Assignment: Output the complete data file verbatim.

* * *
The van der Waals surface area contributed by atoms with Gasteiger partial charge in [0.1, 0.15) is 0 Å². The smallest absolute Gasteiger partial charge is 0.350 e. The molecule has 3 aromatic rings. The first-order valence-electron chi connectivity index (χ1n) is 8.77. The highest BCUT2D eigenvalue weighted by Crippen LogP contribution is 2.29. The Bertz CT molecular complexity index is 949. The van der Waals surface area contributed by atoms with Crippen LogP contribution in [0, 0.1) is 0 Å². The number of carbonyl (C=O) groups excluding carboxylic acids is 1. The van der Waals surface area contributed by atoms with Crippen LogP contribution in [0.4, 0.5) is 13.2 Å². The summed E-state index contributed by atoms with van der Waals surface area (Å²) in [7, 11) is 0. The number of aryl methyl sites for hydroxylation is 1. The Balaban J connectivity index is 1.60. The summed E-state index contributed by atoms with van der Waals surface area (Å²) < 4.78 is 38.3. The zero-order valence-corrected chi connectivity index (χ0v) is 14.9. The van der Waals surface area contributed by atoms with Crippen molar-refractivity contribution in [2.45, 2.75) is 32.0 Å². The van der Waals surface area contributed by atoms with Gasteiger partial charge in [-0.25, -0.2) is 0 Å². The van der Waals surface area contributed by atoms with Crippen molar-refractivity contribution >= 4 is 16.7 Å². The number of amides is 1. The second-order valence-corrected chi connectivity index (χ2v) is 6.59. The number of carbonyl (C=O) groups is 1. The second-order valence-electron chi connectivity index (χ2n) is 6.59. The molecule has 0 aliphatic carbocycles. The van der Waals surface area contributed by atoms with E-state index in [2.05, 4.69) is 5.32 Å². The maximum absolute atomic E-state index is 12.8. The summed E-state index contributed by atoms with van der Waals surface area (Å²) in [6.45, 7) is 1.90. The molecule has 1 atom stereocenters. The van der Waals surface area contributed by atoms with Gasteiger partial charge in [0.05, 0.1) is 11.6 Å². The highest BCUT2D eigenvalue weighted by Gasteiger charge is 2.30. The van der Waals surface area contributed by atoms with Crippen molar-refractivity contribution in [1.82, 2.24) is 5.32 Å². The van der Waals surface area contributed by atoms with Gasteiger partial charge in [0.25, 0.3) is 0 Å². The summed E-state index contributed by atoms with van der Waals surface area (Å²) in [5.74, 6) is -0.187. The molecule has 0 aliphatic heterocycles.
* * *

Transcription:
The van der Waals surface area contributed by atoms with Gasteiger partial charge in [0.1, 0.15) is 0 Å². The smallest absolute Gasteiger partial charge is 0.350 e. The molecule has 3 aromatic rings. The first-order valence-electron chi connectivity index (χ1n) is 8.77. The highest BCUT2D eigenvalue weighted by Crippen LogP contribution is 2.29. The Bertz CT molecular complexity index is 949. The van der Waals surface area contributed by atoms with Crippen LogP contribution in [0, 0.1) is 0 Å². The number of carbonyl (C=O) groups excluding carboxylic acids is 1. The van der Waals surface area contributed by atoms with Crippen LogP contribution in [0.4, 0.5) is 13.2 Å². The summed E-state index contributed by atoms with van der Waals surface area (Å²) in [7, 11) is 0. The number of aryl methyl sites for hydroxylation is 1. The Balaban J connectivity index is 1.60. The summed E-state index contributed by atoms with van der Waals surface area (Å²) < 4.78 is 38.3. The zero-order valence-corrected chi connectivity index (χ0v) is 14.9. The van der Waals surface area contributed by atoms with Crippen molar-refractivity contribution in [2.45, 2.75) is 32.0 Å². The van der Waals surface area contributed by atoms with Gasteiger partial charge in [-0.25, -0.2) is 0 Å². The van der Waals surface area contributed by atoms with Crippen molar-refractivity contribution >= 4 is 16.7 Å². The number of amides is 1. The second-order valence-corrected chi connectivity index (χ2v) is 6.59. The number of carbonyl (C=O) groups is 1. The second-order valence-electron chi connectivity index (χ2n) is 6.59. The molecule has 0 aliphatic carbocycles. The van der Waals surface area contributed by atoms with E-state index in [2.05, 4.69) is 5.32 Å². The maximum absolute atomic E-state index is 12.8. The summed E-state index contributed by atoms with van der Waals surface area (Å²) in [6.45, 7) is 1.90. The molecule has 1 atom stereocenters. The van der Waals surface area contributed by atoms with Gasteiger partial charge in [0.05, 0.1) is 11.6 Å². The highest BCUT2D eigenvalue weighted by Gasteiger charge is 2.30. The van der Waals surface area contributed by atoms with Crippen molar-refractivity contribution in [1.82, 2.24) is 5.32 Å². The van der Waals surface area contributed by atoms with Gasteiger partial charge in [0.25, 0.3) is 0 Å². The summed E-state index contributed by atoms with van der Waals surface area (Å²) in [5.74, 6) is -0.187. The molecule has 0 aliphatic heterocycles.